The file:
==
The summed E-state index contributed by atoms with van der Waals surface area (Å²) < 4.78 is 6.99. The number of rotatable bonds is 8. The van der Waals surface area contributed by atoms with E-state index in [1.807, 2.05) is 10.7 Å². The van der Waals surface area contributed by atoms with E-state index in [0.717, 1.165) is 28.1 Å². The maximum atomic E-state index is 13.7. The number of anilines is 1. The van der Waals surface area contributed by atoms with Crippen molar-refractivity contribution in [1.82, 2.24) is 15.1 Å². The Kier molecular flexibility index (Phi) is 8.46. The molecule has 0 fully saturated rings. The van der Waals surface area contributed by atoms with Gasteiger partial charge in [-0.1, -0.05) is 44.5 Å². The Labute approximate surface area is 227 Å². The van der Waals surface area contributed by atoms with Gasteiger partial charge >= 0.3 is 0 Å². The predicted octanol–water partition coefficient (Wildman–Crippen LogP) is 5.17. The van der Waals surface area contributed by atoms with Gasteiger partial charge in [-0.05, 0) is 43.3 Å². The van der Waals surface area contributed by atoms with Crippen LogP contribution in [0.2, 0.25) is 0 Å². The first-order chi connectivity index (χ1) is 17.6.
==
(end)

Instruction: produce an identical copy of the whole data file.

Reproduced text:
The summed E-state index contributed by atoms with van der Waals surface area (Å²) < 4.78 is 6.99. The number of rotatable bonds is 8. The van der Waals surface area contributed by atoms with E-state index in [1.807, 2.05) is 10.7 Å². The van der Waals surface area contributed by atoms with E-state index in [0.717, 1.165) is 28.1 Å². The maximum atomic E-state index is 13.7. The number of anilines is 1. The van der Waals surface area contributed by atoms with Crippen molar-refractivity contribution in [1.82, 2.24) is 15.1 Å². The Kier molecular flexibility index (Phi) is 8.46. The molecule has 0 fully saturated rings. The van der Waals surface area contributed by atoms with Gasteiger partial charge in [-0.1, -0.05) is 44.5 Å². The Labute approximate surface area is 227 Å². The van der Waals surface area contributed by atoms with Gasteiger partial charge >= 0.3 is 0 Å². The predicted octanol–water partition coefficient (Wildman–Crippen LogP) is 5.17. The van der Waals surface area contributed by atoms with Gasteiger partial charge in [-0.05, 0) is 43.3 Å². The van der Waals surface area contributed by atoms with Crippen LogP contribution in [0.2, 0.25) is 0 Å². The first-order chi connectivity index (χ1) is 17.6.